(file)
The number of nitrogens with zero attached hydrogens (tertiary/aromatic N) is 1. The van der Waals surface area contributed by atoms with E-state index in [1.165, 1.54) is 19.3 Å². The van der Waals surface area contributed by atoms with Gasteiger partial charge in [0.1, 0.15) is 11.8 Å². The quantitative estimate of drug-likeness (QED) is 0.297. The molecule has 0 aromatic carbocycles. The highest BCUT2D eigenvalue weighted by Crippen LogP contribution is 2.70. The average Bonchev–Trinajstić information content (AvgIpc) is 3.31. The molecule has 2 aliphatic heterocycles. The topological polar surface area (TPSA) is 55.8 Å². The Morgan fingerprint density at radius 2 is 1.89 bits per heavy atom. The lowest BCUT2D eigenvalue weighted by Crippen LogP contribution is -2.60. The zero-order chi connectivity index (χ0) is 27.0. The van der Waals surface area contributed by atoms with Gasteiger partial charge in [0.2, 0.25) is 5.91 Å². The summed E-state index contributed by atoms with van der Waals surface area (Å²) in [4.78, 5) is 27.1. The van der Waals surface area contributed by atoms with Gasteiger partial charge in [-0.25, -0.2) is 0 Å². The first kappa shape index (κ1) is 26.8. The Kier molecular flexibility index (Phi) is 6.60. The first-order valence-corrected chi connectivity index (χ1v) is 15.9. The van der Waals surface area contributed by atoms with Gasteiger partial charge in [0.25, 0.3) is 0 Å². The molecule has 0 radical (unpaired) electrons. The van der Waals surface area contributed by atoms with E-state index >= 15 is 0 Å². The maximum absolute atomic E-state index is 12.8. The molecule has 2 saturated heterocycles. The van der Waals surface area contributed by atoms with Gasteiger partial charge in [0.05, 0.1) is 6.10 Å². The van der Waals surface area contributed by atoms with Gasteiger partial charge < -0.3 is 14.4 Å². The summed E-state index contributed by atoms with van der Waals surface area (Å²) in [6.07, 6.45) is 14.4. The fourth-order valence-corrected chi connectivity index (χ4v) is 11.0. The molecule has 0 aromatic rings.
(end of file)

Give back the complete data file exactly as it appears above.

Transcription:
The number of nitrogens with zero attached hydrogens (tertiary/aromatic N) is 1. The van der Waals surface area contributed by atoms with E-state index in [1.165, 1.54) is 19.3 Å². The van der Waals surface area contributed by atoms with Gasteiger partial charge in [0.1, 0.15) is 11.8 Å². The quantitative estimate of drug-likeness (QED) is 0.297. The molecule has 0 aromatic carbocycles. The highest BCUT2D eigenvalue weighted by Crippen LogP contribution is 2.70. The average Bonchev–Trinajstić information content (AvgIpc) is 3.31. The molecule has 2 aliphatic heterocycles. The topological polar surface area (TPSA) is 55.8 Å². The Morgan fingerprint density at radius 2 is 1.89 bits per heavy atom. The lowest BCUT2D eigenvalue weighted by Crippen LogP contribution is -2.60. The zero-order chi connectivity index (χ0) is 27.0. The van der Waals surface area contributed by atoms with Gasteiger partial charge in [0.2, 0.25) is 5.91 Å². The summed E-state index contributed by atoms with van der Waals surface area (Å²) in [4.78, 5) is 27.1. The van der Waals surface area contributed by atoms with Gasteiger partial charge in [-0.25, -0.2) is 0 Å². The first kappa shape index (κ1) is 26.8. The Kier molecular flexibility index (Phi) is 6.60. The first-order valence-corrected chi connectivity index (χ1v) is 15.9. The van der Waals surface area contributed by atoms with Gasteiger partial charge in [0.25, 0.3) is 0 Å². The molecule has 0 radical (unpaired) electrons. The van der Waals surface area contributed by atoms with E-state index >= 15 is 0 Å². The maximum absolute atomic E-state index is 12.8. The molecule has 2 saturated heterocycles. The van der Waals surface area contributed by atoms with Gasteiger partial charge in [0.05, 0.1) is 6.10 Å². The van der Waals surface area contributed by atoms with Gasteiger partial charge < -0.3 is 14.4 Å². The summed E-state index contributed by atoms with van der Waals surface area (Å²) in [6.07, 6.45) is 14.4. The fourth-order valence-corrected chi connectivity index (χ4v) is 11.0. The molecule has 0 aromatic rings.